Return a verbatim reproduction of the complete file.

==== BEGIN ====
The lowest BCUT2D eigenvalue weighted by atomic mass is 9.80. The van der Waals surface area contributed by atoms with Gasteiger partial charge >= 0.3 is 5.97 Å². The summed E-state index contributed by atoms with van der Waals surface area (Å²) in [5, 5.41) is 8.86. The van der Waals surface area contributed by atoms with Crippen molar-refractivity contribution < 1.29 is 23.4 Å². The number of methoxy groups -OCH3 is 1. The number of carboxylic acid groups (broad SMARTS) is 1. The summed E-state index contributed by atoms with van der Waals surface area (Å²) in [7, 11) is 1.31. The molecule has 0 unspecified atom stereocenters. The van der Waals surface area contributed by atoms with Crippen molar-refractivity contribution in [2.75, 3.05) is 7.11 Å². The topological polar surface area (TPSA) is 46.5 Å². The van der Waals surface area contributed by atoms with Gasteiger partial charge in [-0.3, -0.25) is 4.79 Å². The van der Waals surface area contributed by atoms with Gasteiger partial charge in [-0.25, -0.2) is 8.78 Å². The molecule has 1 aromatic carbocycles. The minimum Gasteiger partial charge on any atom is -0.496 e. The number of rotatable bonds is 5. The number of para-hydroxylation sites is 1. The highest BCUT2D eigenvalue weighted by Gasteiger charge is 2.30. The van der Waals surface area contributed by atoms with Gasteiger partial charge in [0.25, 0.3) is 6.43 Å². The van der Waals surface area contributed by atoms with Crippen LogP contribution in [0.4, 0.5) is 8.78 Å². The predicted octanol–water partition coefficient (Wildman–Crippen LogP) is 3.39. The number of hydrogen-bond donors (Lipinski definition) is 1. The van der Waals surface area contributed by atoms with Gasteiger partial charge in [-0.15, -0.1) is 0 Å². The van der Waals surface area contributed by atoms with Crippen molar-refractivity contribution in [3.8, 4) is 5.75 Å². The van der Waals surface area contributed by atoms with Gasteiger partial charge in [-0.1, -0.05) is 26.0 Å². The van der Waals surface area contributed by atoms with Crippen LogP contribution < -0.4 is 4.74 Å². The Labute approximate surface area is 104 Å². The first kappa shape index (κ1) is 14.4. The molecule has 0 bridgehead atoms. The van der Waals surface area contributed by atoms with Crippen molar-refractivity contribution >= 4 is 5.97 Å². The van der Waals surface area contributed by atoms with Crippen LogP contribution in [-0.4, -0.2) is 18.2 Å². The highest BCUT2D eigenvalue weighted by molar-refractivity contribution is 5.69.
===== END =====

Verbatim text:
The lowest BCUT2D eigenvalue weighted by atomic mass is 9.80. The van der Waals surface area contributed by atoms with Gasteiger partial charge >= 0.3 is 5.97 Å². The summed E-state index contributed by atoms with van der Waals surface area (Å²) in [5, 5.41) is 8.86. The van der Waals surface area contributed by atoms with Crippen molar-refractivity contribution < 1.29 is 23.4 Å². The number of methoxy groups -OCH3 is 1. The number of carboxylic acid groups (broad SMARTS) is 1. The summed E-state index contributed by atoms with van der Waals surface area (Å²) in [7, 11) is 1.31. The molecule has 0 unspecified atom stereocenters. The van der Waals surface area contributed by atoms with Crippen molar-refractivity contribution in [2.75, 3.05) is 7.11 Å². The topological polar surface area (TPSA) is 46.5 Å². The van der Waals surface area contributed by atoms with Gasteiger partial charge in [-0.3, -0.25) is 4.79 Å². The van der Waals surface area contributed by atoms with Gasteiger partial charge in [-0.25, -0.2) is 8.78 Å². The molecule has 1 aromatic carbocycles. The minimum Gasteiger partial charge on any atom is -0.496 e. The number of rotatable bonds is 5. The number of para-hydroxylation sites is 1. The highest BCUT2D eigenvalue weighted by Gasteiger charge is 2.30. The van der Waals surface area contributed by atoms with Gasteiger partial charge in [0.25, 0.3) is 6.43 Å². The van der Waals surface area contributed by atoms with Crippen LogP contribution in [0.4, 0.5) is 8.78 Å². The predicted octanol–water partition coefficient (Wildman–Crippen LogP) is 3.39. The number of hydrogen-bond donors (Lipinski definition) is 1. The van der Waals surface area contributed by atoms with Gasteiger partial charge in [-0.15, -0.1) is 0 Å². The van der Waals surface area contributed by atoms with Crippen molar-refractivity contribution in [3.8, 4) is 5.75 Å². The van der Waals surface area contributed by atoms with Gasteiger partial charge in [-0.1, -0.05) is 26.0 Å². The van der Waals surface area contributed by atoms with Crippen LogP contribution < -0.4 is 4.74 Å². The Labute approximate surface area is 104 Å². The first kappa shape index (κ1) is 14.4. The molecule has 0 bridgehead atoms. The van der Waals surface area contributed by atoms with Crippen molar-refractivity contribution >= 4 is 5.97 Å². The van der Waals surface area contributed by atoms with Crippen LogP contribution in [-0.4, -0.2) is 18.2 Å². The highest BCUT2D eigenvalue weighted by molar-refractivity contribution is 5.69.